Al Kustanowitz, 72, of Fair Lawn, N.J., is more optimistic. A 36-year-veteran of IBM, he now spends an average of an hour a day updating a popular website he launched from home in 2009, a labor of love called Jewish Humor Central (www.jewishhumorcentral.com), which features an entertaining mix of jokes, odd news items (“Gaza Zoo Adds Stuffed Animals”), music, new comedy videos and clips from classic routines.
As “blogger-in-chief,” he says he has written close to 800 blog posts, and admits “it’s getting harder to find clean material” to use on the site. (He includes a warning if a video has language “from the George Carlin list” of seven words you can never say on TV.)
Kustanowitz says his muse was his late wife, Shuly, who served as his “gentle censor.” Now he often runs material by his daughter, Esther, a prolific blogger and Jewish culture queen in her own right. (“The tree doesn’t fall far from the fruits,” Al jokes of his own talent.)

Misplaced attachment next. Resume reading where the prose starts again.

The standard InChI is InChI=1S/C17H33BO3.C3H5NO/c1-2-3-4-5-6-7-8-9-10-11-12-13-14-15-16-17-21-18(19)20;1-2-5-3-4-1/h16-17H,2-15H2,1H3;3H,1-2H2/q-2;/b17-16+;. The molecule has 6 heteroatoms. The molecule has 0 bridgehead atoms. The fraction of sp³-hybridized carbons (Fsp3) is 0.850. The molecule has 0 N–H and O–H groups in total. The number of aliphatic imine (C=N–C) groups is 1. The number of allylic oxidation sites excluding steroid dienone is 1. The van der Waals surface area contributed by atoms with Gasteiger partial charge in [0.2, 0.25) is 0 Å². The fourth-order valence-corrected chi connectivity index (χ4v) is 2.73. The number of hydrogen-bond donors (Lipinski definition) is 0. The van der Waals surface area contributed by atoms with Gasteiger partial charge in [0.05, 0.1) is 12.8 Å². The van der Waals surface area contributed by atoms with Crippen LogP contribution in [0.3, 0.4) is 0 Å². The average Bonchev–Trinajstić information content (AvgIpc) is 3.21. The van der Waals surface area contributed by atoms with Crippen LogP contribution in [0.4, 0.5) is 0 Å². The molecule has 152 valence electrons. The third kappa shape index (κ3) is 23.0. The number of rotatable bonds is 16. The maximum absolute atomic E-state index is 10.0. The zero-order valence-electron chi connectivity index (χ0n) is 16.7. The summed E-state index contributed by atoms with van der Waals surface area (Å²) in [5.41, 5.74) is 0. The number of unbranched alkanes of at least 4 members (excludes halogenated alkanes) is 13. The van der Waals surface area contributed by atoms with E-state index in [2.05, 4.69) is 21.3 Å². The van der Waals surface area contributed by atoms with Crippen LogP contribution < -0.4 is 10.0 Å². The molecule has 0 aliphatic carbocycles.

For some 25 years he published a family newsletter with funny news items around Purim time each year, noting that “you can’t make this stuff up.” Over time he sent it out to hundreds of family members and friends, but he abandoned the print edition now that his website has about 2,300 subscribers.
Besides, he says, “I started the blog because I couldn’t wait until Purim.”
Based on his success, Kustanowitz now offers a series of one-hour lectures. His talks include video clips and commentary, with more than two dozen topics to choose from.
“I don’t worry about theories” about Jewish humor and its sociological implications, he says.
“These jokes last forever.”